Ah, yes, the turbocharger…
It is a wondrous device, as it takes a low-producing engine and makes it into a ball of fury. It was a simple device – two turbines on each end of a stick. It took air – both intake and exhaust – to make those two turbines whirl inside each chamber. The result is boost – a simple phrase that said a lot more than it really means. A turbocharger could be seen as an auxiliary motor adding to the power of an internal combustion engine.
They did come in various sizes. That depended on how much air you wanted to dance around those turbines in each chamber. A simple rule took place: The bigger the turbocharger, the more air you let swirl in it, therefore producing the most boost.
In the past, you had to wait for that extra power to come on – that dreaded lag! Plus, turbochargers usually ran hot allowing some to disintegrate after 60,000 miles. After installing an intercooler, the latter problem was resolved. Additional work on the engine management system, better plumbing and transmission gearing helped to remove the lag over time. Modern turbocharged engines – both fueled by regular gas or diesel – have become the symbol of efficiency yielding better fuel consumption than some of its older counterparts.
Why an ode to the turbocharger? It came across my screen that Volkswagen will supplant the naturally aspirated engine with turbocharged replacements. They would be smaller in displacement, with the addition of that little turbine to fill the power void.
This did not surprise me. Things have been heading that way with many manufacturers. Plenty of recently reviewed vehicles revealed that little turbine being a part of the performance package. Some were turned for power, while others were tuned for economy. You might say that the turbocharger has become mainstream.
It was never that way, however. I always thought that turbochargers were cool. In North America, that meant performance. If you remember the original Saab 99 Turbo or the Buick Regal T-Type, the purpose of a turbocharger was to increase performance above normal ranges. Only a few took the bait on boost early on. The Isuzu Impulse was made more graceful beyond its Giorgetto Giugiaro design with a turbocharged four-pot. Ford jumped into the boosted fray thanks to its Special Vehicle Operations division by slapping the turbine onto a 2.3litre four-cylinder. It was not just the Mustang SVO, but regular turbo versions of the Thunderbird and the North American edition of the Sierra XR4 – i.e. the Merkur XR4Ti.
Even so, the turbocharger had an important role in the development of diesel engines. Peugeot and Mercedes-Benz brought out turbocharged diesels stateside in the early 1980s. It made sense, since diesels were known to be slow and dirty. Turbochargers were key to the expansion of the diesel engine outside of this continent, as today you cannot make an oil burner without one.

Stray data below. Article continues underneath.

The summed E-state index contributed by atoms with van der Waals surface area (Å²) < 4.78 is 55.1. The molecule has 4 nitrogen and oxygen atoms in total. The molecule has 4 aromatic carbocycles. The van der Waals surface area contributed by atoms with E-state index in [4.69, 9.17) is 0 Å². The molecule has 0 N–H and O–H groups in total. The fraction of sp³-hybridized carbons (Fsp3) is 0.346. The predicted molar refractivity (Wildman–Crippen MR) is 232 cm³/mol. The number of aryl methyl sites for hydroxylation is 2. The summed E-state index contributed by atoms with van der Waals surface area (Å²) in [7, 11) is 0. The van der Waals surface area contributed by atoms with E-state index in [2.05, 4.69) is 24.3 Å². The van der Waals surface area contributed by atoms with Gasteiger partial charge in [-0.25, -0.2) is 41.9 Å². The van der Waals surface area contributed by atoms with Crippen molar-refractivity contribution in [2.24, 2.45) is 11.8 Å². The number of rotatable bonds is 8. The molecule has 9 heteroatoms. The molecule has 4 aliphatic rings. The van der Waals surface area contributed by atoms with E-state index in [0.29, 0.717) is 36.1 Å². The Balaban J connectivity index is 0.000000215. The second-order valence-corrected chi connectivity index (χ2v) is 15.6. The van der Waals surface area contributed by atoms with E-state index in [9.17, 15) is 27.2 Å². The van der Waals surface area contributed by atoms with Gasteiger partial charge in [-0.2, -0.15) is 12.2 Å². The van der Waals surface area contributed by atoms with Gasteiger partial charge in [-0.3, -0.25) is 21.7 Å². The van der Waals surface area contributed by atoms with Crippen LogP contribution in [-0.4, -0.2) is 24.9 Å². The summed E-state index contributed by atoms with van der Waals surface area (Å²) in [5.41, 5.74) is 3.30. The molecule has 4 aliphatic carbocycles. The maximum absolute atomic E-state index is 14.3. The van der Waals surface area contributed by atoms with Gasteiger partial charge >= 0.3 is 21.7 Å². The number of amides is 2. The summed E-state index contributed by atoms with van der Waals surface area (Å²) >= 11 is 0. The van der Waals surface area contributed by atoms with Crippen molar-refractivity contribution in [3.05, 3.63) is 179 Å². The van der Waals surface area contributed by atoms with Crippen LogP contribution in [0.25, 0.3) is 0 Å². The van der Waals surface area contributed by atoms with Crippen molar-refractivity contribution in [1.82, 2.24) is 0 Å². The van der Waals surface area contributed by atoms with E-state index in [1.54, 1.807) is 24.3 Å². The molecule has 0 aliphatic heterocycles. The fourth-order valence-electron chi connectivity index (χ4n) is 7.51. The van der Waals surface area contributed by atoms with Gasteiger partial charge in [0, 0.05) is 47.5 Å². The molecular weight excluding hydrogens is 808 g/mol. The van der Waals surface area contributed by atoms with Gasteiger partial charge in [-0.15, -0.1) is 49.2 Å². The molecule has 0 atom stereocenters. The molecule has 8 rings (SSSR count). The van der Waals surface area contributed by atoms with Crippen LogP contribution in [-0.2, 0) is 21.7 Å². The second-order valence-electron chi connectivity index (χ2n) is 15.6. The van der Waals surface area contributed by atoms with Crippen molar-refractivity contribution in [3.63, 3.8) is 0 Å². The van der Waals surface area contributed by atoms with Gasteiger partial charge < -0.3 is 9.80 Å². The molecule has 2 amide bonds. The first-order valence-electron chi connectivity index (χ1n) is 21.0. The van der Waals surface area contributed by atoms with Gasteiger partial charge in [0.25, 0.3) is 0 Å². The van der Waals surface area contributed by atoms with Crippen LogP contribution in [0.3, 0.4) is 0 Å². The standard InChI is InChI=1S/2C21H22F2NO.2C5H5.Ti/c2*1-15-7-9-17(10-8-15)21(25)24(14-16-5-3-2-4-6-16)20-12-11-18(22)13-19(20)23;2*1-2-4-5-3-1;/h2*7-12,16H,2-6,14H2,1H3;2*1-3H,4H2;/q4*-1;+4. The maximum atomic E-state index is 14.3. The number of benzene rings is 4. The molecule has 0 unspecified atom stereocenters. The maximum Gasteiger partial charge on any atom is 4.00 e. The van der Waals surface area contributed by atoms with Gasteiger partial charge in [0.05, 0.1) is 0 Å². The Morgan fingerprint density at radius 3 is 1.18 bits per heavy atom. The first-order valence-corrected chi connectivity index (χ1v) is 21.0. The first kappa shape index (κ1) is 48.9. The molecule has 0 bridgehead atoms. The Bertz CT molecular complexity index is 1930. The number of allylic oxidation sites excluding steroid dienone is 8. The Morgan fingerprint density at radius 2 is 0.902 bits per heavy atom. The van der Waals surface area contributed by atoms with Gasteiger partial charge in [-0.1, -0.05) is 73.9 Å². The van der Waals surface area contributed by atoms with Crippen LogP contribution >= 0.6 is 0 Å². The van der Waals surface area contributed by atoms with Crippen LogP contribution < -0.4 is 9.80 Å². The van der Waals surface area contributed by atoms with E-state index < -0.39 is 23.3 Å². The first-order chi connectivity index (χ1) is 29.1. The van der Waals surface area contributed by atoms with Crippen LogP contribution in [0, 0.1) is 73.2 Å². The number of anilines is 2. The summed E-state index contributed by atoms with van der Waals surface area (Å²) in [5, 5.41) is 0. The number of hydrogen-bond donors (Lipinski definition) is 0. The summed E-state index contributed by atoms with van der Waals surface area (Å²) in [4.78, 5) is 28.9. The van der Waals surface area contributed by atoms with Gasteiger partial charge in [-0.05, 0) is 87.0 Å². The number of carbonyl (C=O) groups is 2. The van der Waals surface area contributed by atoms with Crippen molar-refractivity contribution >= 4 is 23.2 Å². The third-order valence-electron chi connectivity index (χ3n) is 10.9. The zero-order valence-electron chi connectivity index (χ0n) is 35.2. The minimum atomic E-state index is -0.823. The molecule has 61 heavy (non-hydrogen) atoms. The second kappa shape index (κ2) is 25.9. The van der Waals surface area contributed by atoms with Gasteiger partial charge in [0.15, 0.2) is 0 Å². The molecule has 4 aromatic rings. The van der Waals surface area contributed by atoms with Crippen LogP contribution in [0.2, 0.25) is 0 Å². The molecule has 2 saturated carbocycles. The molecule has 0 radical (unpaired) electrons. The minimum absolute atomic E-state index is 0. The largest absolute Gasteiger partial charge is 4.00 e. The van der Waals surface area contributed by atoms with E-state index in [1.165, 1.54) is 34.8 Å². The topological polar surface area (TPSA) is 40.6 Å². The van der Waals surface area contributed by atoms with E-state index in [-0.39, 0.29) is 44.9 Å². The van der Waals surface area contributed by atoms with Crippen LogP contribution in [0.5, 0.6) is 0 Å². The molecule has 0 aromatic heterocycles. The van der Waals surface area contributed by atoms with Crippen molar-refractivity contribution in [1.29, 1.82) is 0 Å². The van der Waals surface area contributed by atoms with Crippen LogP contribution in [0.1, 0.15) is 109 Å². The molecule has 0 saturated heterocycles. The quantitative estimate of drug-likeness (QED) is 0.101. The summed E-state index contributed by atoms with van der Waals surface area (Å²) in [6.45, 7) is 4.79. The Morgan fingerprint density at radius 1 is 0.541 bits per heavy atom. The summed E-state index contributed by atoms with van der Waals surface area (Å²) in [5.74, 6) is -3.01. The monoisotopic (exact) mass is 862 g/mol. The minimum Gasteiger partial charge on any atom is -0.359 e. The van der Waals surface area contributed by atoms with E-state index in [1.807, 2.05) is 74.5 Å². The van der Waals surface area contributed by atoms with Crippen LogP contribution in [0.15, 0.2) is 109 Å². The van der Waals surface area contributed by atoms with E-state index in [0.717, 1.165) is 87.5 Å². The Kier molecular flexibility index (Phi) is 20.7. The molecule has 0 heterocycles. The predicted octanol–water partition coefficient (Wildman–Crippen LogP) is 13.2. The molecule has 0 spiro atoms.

Nowadays, the turbocharged engine can be found with almost every manufacturer – Volkswagen included. There are some great ones out there. Ford's EcoBoost line proved that a turbo could be versatile, too. For the multiple applications the turbocharger is used for – providing torque for pickups, high performance for a crossover and optimal efficiency in a mid-sized sedan – Ford has those whole boost business down.
So does General Motors, Fiat, Chrysler, Volkswagen, Audi, Porsche, BMW, MINI, Nissan, Hyundai, Kia, Mitsubishi, Subaru, Mercedes-Benz, Volvo…shall I go on?
Because the turbocharger is becoming mainstream, will it lose its coolness factor? I certainly hope not. If it has to be, we may need to create distinctions between turbocharged cars designed for efficiency and those that are turbocharged for performance. That way, you indentify the cool turbocharged vehicles above the rest.
It also creates even more opportunities to subdivide, specialize and carve niches out of turbocharged models. Do you think that a Porsche 911 Turbo would want to be lumped in with the Subaru WRZ and Mitsubishi Lancer Evolution? It seems silly, but consider the potential for such niche marketing and carving out sub-phylums of enthusiast groups. It would be enough to spin as fast…as a turbocharger!
All of this madness simply comes back to a twin-turbine power booster that swirls air in and out of an engine.
We simply do not need more madness as the automotive community has to offer every day. If you have a turbo, enjoy it. Embrace it! Love it!
Because, simply, boost is a beautiful thing.